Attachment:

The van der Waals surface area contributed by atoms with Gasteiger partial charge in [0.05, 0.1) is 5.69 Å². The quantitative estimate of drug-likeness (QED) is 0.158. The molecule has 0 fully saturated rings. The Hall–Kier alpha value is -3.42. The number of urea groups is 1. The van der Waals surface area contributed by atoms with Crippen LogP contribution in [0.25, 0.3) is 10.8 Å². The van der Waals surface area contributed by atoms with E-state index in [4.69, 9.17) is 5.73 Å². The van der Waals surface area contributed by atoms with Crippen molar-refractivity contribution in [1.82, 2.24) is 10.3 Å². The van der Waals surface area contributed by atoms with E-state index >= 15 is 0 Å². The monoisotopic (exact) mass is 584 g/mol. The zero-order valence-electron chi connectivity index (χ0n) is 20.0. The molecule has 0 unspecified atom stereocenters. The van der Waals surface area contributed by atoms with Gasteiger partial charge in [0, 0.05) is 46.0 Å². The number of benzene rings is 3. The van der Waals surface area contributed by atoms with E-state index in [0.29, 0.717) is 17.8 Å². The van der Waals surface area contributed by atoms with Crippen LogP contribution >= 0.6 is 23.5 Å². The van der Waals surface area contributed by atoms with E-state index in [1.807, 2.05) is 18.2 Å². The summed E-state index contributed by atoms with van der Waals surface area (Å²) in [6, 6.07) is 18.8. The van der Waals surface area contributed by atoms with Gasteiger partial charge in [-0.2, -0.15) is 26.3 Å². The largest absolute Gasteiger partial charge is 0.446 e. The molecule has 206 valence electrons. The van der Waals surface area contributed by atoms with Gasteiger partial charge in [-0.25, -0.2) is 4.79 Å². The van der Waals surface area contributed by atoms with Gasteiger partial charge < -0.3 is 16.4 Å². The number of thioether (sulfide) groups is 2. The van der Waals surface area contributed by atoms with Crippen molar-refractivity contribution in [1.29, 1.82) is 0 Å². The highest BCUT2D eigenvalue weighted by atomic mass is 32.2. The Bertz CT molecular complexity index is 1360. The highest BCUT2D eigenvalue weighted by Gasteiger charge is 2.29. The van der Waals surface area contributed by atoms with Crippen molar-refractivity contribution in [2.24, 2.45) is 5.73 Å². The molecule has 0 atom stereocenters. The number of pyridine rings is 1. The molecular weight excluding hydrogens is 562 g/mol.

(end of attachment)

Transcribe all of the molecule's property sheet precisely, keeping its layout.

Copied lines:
The van der Waals surface area contributed by atoms with Gasteiger partial charge in [0.05, 0.1) is 5.69 Å². The quantitative estimate of drug-likeness (QED) is 0.158. The molecule has 0 fully saturated rings. The Hall–Kier alpha value is -3.42. The number of urea groups is 1. The van der Waals surface area contributed by atoms with Crippen LogP contribution in [0.25, 0.3) is 10.8 Å². The van der Waals surface area contributed by atoms with E-state index in [4.69, 9.17) is 5.73 Å². The van der Waals surface area contributed by atoms with Crippen molar-refractivity contribution in [1.82, 2.24) is 10.3 Å². The van der Waals surface area contributed by atoms with E-state index >= 15 is 0 Å². The monoisotopic (exact) mass is 584 g/mol. The zero-order valence-electron chi connectivity index (χ0n) is 20.0. The molecule has 0 unspecified atom stereocenters. The van der Waals surface area contributed by atoms with Gasteiger partial charge in [0, 0.05) is 46.0 Å². The number of benzene rings is 3. The van der Waals surface area contributed by atoms with E-state index in [0.29, 0.717) is 17.8 Å². The van der Waals surface area contributed by atoms with Crippen LogP contribution >= 0.6 is 23.5 Å². The van der Waals surface area contributed by atoms with E-state index in [1.807, 2.05) is 18.2 Å². The summed E-state index contributed by atoms with van der Waals surface area (Å²) in [6, 6.07) is 18.8. The van der Waals surface area contributed by atoms with Gasteiger partial charge in [-0.2, -0.15) is 26.3 Å². The largest absolute Gasteiger partial charge is 0.446 e. The molecule has 206 valence electrons. The van der Waals surface area contributed by atoms with Gasteiger partial charge in [-0.25, -0.2) is 4.79 Å². The van der Waals surface area contributed by atoms with Gasteiger partial charge < -0.3 is 16.4 Å². The number of thioether (sulfide) groups is 2. The van der Waals surface area contributed by atoms with Crippen molar-refractivity contribution in [1.29, 1.82) is 0 Å². The highest BCUT2D eigenvalue weighted by atomic mass is 32.2. The Bertz CT molecular complexity index is 1360. The highest BCUT2D eigenvalue weighted by Gasteiger charge is 2.29. The van der Waals surface area contributed by atoms with Crippen molar-refractivity contribution in [2.24, 2.45) is 5.73 Å². The molecule has 0 atom stereocenters. The number of pyridine rings is 1. The molecular weight excluding hydrogens is 562 g/mol.